Youth & Education

Stories about education focused on the Pacific Northwest, with many from KPLU's Youth & Education reporter, Kyle Stokes.

To get to this college classroom, you have to walk past the barbed wire, between a line of armed guards, and through the heavy metal bars. Only then do you arrive at the circle of chairs.

When class starts, half the chairs are filled with so-called "inside students," men and women serving time behind bars. The other half of the seats are occupied by "outside students" — basically, traditional college students.

This coming year, more than 100 universities and colleges around the world will offer Inside-Out classes.

After two weeks on the picket line and several trips to court, teachers in Pasco, Washington, have reached a tentative agreement to end their strike.

Kyle Stokes / KPLU

Seattle Public Schools negotiators offered to attach a pay increase onto a plan to lengthen the school day for students during talks with the district's striking school employees this weekend, bending to a union demand that has been a stumbling block in talks on a new teacher contract.

Pasco Teachers Union Faces $2,000 Daily Fines For Strike

Sep 11, 2015

There were gasps in the Franklin County Courthouse Friday as a judge imposed daily fines against the teachers' union in Pasco, Washington.

Kyle Stokes / KPLU

The full negotiating teams for Seattle Public Schools and the district's striking teachers union will resume talks on a new contract this weekend, bringing the two sides back to the bargaining table for the first time in more than three days.

The announcement Friday afternoon comes after the third full day of a strike that's kept more than 53,000 students out of school since Wednesday and ends a stalemate in the negotiations.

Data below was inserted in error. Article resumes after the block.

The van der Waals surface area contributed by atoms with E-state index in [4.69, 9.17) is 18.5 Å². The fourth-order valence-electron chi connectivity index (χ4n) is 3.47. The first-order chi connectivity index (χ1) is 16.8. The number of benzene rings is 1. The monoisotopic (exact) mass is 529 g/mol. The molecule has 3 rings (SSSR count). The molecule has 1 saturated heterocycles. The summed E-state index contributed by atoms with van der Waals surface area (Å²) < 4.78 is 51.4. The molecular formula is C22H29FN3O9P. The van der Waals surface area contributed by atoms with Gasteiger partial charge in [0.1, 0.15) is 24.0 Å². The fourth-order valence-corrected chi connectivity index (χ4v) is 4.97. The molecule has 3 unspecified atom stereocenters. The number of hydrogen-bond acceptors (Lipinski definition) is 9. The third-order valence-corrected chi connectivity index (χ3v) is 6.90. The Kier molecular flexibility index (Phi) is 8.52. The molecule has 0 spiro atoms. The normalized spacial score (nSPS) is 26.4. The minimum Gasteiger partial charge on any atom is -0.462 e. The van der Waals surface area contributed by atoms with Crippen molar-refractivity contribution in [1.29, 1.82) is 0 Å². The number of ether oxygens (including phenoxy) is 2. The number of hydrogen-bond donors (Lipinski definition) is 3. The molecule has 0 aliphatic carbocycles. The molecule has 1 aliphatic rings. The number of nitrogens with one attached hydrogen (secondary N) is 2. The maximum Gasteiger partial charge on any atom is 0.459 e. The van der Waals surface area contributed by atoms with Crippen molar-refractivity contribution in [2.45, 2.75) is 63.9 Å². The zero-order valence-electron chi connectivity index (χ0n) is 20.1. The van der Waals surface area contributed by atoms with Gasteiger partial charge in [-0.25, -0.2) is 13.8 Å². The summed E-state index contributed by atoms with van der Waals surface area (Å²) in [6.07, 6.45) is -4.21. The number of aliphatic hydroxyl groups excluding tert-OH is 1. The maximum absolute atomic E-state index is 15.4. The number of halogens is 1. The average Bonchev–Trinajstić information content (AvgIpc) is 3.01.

Ted S. Warren / AP Photo

The Seattle teachers strike is now in its third day, and it’s stirring up memories for people who lived through past strikes, especially 35 miles north of Seattle in Marysville, which set a state record for the longest teacher walkout.

Kyle Stokes / KPLU

Negotiators for both the Seattle teachers union and the school district dug in their heels on Thursday as each side painted the other as unwilling to return to the bargaining table to negotiate a new teacher contract.

The stalemate will once again close Seattle Public Schools on Friday, extending into a third day a teachers strike that's keeping 53,000 students out of classes.

Kyle Stokes / KPLU

  Seattle's teachers strike will cancel classes for a second day on Thursday, and it remains unclear when union and district teams will return to negotiations on a new teacher contract.

Both sides expressed a desire to resume talks as teachers walked picket lines in front of school buildings across Seattle, which were closed to the district's 53,000 students on what was supposed to be the first regular day of classes Wednesday.

But union officials disputed Seattle Public Schools spokeswoman Stacy Howard's characterization that "all indicators show negotiations will resume" on Thursday.

Kyle Stokes / KPLU

Seattle teachers union members will go on strike for the first time since 1985 on Wednesday, a move that cancels what was supposed to be the first regular day of classes for the roughly 53,000 students in Washington's largest school district.

Unable to resolve their differences over how much to pay educators, district proposals to lengthen the school day and a union push to limit standardized testing, union leaders ended negotiations on a new teacher contract without an agreement around 6 p.m. Tuesday night.